Practical Tips for More Efficient Small Business Payroll Management

Small Business Payroll Management

If you have employees, you also have payroll responsibilities. In addition to properly compensating your employees, you must withhold certain taxes and maintain accurate records. Understanding your obligations and setting up a consistent system can prevent costly errors and potential legal complications.

Manage Payroll In Three Key Phases

Payroll management can be broken down into three stages:

  • Pre-payroll – This involves collecting and verifying payroll information, such as timesheet and taxpayer details. To run payroll, you need to capture hours worked, salary adjustments, deductions and benefits, and changes to personal or tax information.

Tip: Give yourself enough time to assess employee tax documentation, hours worked and other details. Without payroll automation software, you could spend up to five hours calculating wages and taxes prior to payday.

  • Payroll processing – Calculate the employee’s gross pay, minus any contributions to benefits or retirement plans. At this stage, you must also withhold part of each employee’s wages for taxes, including federal income tax, Social Security and Medicare tax, and any applicable state or local taxes.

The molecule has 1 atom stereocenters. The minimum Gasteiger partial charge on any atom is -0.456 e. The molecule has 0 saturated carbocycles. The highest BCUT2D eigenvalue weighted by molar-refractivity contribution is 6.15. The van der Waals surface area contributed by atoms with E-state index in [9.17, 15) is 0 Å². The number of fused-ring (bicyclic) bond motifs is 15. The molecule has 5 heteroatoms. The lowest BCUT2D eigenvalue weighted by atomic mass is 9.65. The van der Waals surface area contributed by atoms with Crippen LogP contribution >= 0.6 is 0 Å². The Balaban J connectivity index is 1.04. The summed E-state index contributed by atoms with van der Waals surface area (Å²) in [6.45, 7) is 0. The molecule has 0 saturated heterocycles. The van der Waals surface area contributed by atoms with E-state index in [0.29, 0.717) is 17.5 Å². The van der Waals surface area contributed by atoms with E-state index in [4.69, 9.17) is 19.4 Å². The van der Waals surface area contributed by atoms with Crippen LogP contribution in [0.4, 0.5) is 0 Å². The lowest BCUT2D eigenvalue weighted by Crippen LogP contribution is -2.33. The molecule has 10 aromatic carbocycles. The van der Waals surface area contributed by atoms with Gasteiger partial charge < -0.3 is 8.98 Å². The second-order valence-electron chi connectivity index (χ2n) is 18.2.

Refer to the employee’s Form W-4 and the IRS federal income tax withholding tables to determine how much federal income tax to withhold from the wages.

Tip: Schedule regular data reviews to ensure information, such as addresses, last names and hourly wages, remains correct. Involve employees in checking this information.

  • Post-payroll – Organization and recordkeeping are integral to seamless payroll management. Resolve any paycheck issues and properly store payroll documentation for four to six years. Typically, this includes compensation details (such as rate of pay or overtime pay) and timekeeping records.

Tip: The IRS requires you to keep specific employment tax records (such as W-4 forms) for at least four years after taxes were paid.

File Payroll Taxes Each Year

Use the Form W-2, Wage and Tax Statement, to report to the IRS how much you paid in wages and how much you withheld in taxes for each employee who receives a salary, wage or other form of compensation from your business.

Mail each employee a copy of his or her W-2 by January 31 of the year following the reporting period. The due date for filing the Form W-2 with the Social Security Administration is also January 31. For the fastest and easiest way to deliver and file a W-2, use an online e-filing service like efile4Biz.

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